Philly lawmakers call for more state funding to fix city schools
A group of lawmakers says city schools need $5 billion for repairs. They want to use some of the state’s budget surplus to fund the projects.
Philadelphia’s public schools need literally billions of dollars in repairs and upkeep, according to a group of local and state lawmakers who gathered at City Hall Monday morning to call for help from Harrisburg. Last week, Simon Gratz High School and Middle School closed after asbestos was discovered at the schools during routine inspections.
City lawmakers are calling for the state to step up its spending on Philly schools, especially in light of Gov. Josh Shapiro’s budget released earlier this month, which projects $11 billion in cash reserves.
“This is about working together as a team to get the resources necessary to respond to our most fundamental situation in this city,” said State Senator Vincent Hughes.
“Predominately Black and brown children are getting the short end of the stick,” said Councilmember Kenyatta Johnson. “Malcolm X said ‘education is our passport to the future,’ and if our young people don’t get a quality education, then shame on us elected officials for not fighting as hard as we can for not holding those accountable for them getting a quality education.”
The problem of asbestos in city school buildings is not a surprise to school district leaders. Last week, Superintendent Dr. Tony Watlington revealed officials knew about asbestos dangers inside West Oak Lane’s Building 21 about two years ago. “They found that the records indicate asbestos damage has existed in the auditorium since June 2021, and possibly longer,” Watlington wrote in a letter to parents.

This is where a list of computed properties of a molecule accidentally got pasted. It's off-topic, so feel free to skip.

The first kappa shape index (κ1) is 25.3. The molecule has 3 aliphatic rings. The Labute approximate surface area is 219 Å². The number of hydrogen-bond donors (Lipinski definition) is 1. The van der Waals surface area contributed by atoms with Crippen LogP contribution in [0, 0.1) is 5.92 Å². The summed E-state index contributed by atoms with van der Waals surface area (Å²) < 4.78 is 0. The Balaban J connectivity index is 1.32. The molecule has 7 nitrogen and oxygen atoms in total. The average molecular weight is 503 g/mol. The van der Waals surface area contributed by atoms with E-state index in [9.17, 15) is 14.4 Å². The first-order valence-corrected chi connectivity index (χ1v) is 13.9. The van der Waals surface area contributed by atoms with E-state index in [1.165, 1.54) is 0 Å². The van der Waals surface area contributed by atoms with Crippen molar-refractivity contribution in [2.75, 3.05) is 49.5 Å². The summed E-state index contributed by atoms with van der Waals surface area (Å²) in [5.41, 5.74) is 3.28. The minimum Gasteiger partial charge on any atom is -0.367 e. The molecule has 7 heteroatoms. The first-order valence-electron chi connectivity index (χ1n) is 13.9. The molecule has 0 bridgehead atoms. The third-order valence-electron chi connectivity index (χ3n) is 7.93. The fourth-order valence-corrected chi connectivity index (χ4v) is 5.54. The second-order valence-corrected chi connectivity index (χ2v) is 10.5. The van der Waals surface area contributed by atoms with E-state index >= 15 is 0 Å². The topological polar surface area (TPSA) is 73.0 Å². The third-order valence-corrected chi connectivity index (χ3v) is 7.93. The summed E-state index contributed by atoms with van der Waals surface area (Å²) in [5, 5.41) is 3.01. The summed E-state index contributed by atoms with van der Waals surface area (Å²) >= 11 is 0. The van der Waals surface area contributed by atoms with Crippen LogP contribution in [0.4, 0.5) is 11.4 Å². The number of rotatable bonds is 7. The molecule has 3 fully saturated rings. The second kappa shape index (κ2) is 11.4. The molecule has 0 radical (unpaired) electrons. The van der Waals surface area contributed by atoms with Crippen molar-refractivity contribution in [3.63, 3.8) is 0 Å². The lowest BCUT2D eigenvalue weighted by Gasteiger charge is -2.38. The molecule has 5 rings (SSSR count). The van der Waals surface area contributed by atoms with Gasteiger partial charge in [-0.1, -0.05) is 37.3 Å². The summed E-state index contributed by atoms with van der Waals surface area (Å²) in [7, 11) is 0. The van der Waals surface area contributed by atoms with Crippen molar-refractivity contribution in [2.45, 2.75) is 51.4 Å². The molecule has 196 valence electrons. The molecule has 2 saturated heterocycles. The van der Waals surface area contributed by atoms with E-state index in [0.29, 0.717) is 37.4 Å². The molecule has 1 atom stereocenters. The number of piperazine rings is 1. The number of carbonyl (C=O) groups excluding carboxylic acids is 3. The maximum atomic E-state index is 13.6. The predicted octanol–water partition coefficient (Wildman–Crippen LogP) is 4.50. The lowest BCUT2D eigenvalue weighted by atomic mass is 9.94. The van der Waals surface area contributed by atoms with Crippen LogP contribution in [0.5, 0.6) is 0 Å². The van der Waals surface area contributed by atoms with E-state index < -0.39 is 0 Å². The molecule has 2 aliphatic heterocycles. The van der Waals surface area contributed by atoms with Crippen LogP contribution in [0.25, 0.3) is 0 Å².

In addition to securing more funding, elected officials urged school leaders to come up with a plan on how they would spend the money.
“We definitely have to have a plan,” said Dr. Robin Cooper, President of Teamsters Local 502 Commonwealth Association of School Administrators. “There has to be accountability. There must be accountability. We have to demand accountability, but we also must demand that there is a plan that’s put in place.”
Cooper pressed lawmakers to give young people a fair chance for a good education.
School leaders can make a difference “if we can spend time just focusing on the educational opportunities, the academics,” Cooper said. “However, principals spend their time worrying about– and walking people through– buildings that are falling apart, buildings where children can’t learn. But then the public perception is, look at how horrible our public school system is. It’s not horrible. We do some stellar work, and if you remove some of the obstacles that are in our way, you watch us work. Just watch us.”
Governor Shapiro has called for additional spending in the budget, but local officials say it’s just a drop in the bucket when it comes to fixing the ills of the city.
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